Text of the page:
3. Befriended your inner voice: Your inner voice is positive and uplifting rather than critical and admonishing. You are able to praise and compliment yourself without waiting for external parties to bring to your attention before you allow yourself to believe it. With this approach you are able to learn from mistakes and move on.
4. Confident decision-making: You have confidence in making decisions and you don’t need to test your potential decisions with others before making them. Of course, you may do some soundings to help you navigate the potential fallout from a decision, but it doesn’t stop you with your decision. This shows you have embraced your strengths and weaknesses and you’re willing to deal with whatever happens next.
5. Inner peace: there is an internal quiet that arrives with self-acceptance. There’s no longer a feeling of needing to be something else or do something else. With self-acceptance you’ll feel settled and ground, ready to navigate your way through anything that comes your way.
When people talk about accepting themselves for who they are, some assume it means staying where you are without improving. That's one misconception about self-acceptance. Accepting yourself doesn't mean not making moves to improve at all.
It means admitting your shortcomings and then putting a plan together to move forward with self-improvement. It means that your self-improvement journey may not be plain sailing or look like anyone else’s. It also means that you are willing to make mistakes along the way as you recognise nothing is perfect. Of course, accepting yourself is a good first step as it allows you to focus on your good qualities to feel better about yourself.
It also helps you rid yourself of feelings of guilt and lack of self-esteem. But that doesn't mean you shouldn't do anything to improve your life. It doesn't mean resigning yourself to your fate and leaving it to chance.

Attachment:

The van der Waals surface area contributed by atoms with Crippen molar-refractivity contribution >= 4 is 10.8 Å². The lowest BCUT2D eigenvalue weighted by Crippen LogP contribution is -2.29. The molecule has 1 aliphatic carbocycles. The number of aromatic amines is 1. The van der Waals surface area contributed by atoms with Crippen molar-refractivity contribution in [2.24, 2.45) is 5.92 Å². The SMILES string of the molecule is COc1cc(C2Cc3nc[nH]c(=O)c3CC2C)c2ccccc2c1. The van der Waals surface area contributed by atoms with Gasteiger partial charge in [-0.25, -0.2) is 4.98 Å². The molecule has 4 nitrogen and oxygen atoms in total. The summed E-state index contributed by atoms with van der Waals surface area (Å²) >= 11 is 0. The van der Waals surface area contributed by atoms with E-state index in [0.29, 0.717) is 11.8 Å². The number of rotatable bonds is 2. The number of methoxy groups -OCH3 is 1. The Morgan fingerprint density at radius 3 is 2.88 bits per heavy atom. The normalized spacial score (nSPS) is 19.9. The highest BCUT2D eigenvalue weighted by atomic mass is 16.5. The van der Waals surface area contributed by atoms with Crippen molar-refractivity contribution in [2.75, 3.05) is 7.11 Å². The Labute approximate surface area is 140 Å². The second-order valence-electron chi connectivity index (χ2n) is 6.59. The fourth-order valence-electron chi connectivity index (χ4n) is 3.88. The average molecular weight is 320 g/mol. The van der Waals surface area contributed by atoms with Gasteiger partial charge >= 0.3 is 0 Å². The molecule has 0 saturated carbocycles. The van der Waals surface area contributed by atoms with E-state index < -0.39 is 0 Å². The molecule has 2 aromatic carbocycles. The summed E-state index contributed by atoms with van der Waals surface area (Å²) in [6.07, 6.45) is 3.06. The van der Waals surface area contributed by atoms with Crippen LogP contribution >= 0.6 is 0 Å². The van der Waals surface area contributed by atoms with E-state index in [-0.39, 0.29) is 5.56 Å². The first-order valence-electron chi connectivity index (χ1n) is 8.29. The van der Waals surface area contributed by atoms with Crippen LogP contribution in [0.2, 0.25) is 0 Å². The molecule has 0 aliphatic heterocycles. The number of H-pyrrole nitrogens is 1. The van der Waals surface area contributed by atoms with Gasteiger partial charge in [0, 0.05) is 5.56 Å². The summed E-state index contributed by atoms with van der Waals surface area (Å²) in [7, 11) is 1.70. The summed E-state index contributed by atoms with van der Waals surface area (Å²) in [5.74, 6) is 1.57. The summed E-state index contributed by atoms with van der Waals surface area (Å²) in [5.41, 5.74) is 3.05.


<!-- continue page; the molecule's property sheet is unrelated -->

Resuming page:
It means recognizing your mistakes and then correcting them. It means being aware of your weaknesses, so you can learn how to overcome or work around them. And all of that comes from self-acceptance.
Self-acceptance isn't something that you can achieve instantly. It’s important to learn to love yourself even if you don't always feel comfortable doing so. It's not a matter of feeling happy with who you are and what you have. It's a matter of accepting your imperfections without feeling bad about them.
When you do that, paradoxically, you become happier because when you accept who you are, it helps set the tone for positive reinforcement, learning, self-improvement and growth. Self-acceptance allows you to be true to yourself and enables you to be authentic naturally.
If you are struggling to accept where you are in life, or come to terms with something you’ve done, then please book in a confidential call with me and we can explore together how you can learn self-acceptance and lead a happier life.
If you don’t know where to start, I developed a mini bundle called, The Ultimate Busy Woman's Self-Care Bundle! Check it out here! It will definitely help you to put yourself at the top of your big to-do list. The bundle has 101 tips to practice self-care, 31 motivational quotes, self-care planner and self-care journal to help you get started on your self-care journey.